On Lent

The season of Lent as preparation for Easter began in the third century, with St. Iranaeus; it was probably established as a fast of a day or more in local churches. The word “Lent” that we use is from the Anglo-Saxon word for spring. The churches kept Lent as a time of increased prayer and scripture reading. it was the last phase of catechism for those wishing to be baptized at Easter.

Lent is now the forty days before Easter, or Pascha. In the eastern churches Lent ends with the Vigil of Pascha, which starts at midnight on the Saturday preceding Easter, the end of Holy Week. While Lent is a time of fasting, Holy Week is a time of concentrated preparation for Easter, with special prayer services and scripture readings.

Must a Christian fast before Easter? Traditionally, and by church law or canon, the answer is yes. Most Protestants do not keep the fast, however, reflecting the scriptural passage that the guests do not fast while the bridegroom is with them. Most of the “Jerusalem” or high churches would disagree, saying that Jesus meant only while He was physically on earth were the disciples exempt from fasting.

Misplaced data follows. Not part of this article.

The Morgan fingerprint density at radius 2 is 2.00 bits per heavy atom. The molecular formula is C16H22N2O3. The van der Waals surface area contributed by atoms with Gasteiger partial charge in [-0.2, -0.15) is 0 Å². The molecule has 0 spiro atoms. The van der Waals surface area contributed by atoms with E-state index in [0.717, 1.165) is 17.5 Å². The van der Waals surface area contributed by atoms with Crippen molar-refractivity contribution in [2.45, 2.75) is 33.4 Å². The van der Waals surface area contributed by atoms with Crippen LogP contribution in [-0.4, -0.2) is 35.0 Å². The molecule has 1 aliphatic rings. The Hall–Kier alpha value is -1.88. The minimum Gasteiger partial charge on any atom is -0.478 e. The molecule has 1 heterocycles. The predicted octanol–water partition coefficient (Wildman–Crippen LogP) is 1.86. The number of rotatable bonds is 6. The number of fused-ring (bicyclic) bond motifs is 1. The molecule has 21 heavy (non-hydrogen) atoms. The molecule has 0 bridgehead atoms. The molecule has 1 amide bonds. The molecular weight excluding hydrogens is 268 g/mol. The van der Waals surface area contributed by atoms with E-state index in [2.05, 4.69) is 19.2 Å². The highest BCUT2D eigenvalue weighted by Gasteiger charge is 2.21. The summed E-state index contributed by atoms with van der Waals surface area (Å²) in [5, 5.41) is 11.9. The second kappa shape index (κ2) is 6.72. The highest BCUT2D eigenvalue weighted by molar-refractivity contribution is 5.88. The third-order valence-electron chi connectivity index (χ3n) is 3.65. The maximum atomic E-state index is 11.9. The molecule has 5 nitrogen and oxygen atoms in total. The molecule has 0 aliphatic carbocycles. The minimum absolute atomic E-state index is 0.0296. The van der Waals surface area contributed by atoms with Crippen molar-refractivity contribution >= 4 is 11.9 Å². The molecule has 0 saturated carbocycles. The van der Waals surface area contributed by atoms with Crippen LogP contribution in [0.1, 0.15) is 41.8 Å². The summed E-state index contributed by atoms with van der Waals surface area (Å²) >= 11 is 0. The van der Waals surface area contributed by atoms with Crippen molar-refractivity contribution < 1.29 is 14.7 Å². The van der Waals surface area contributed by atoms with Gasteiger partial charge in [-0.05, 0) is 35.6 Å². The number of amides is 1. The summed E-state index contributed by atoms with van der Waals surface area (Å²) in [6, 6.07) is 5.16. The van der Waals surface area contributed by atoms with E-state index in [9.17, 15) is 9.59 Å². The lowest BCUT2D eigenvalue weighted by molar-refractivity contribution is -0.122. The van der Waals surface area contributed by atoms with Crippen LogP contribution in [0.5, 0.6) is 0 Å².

Certainly, fasting from foods was an expectation in the apostolic church at the proper seasons, or for reasons of prayer. The forty days of Lent were not established until the fourth century, and may have arisen from a misreading of the historian Eusebius, who was commenting on a forty hour fast. Nonetheless, the forty day fast became established, to remember the forty day fast of Jesus in the wilderness.

Christians are never expected to abstain from all nourishment for extended periods of time, and water is allowed in all periods of fasting or abstention.

In our century, fasting from food is less common; some churches interpret or allow fasting from activities if that is more practical. Families might abstain from watching television or going to movies. (In centuries past, the theatres were closed in Lent.) Others may use the time of Lent to give up a bad habit such as smoking or gambling. Any fast or abstention must be accomplished with prayer, scripture and the support of the church community. One should at least confide in one’s minister or priest as to the form of abstention one wishes to undertake.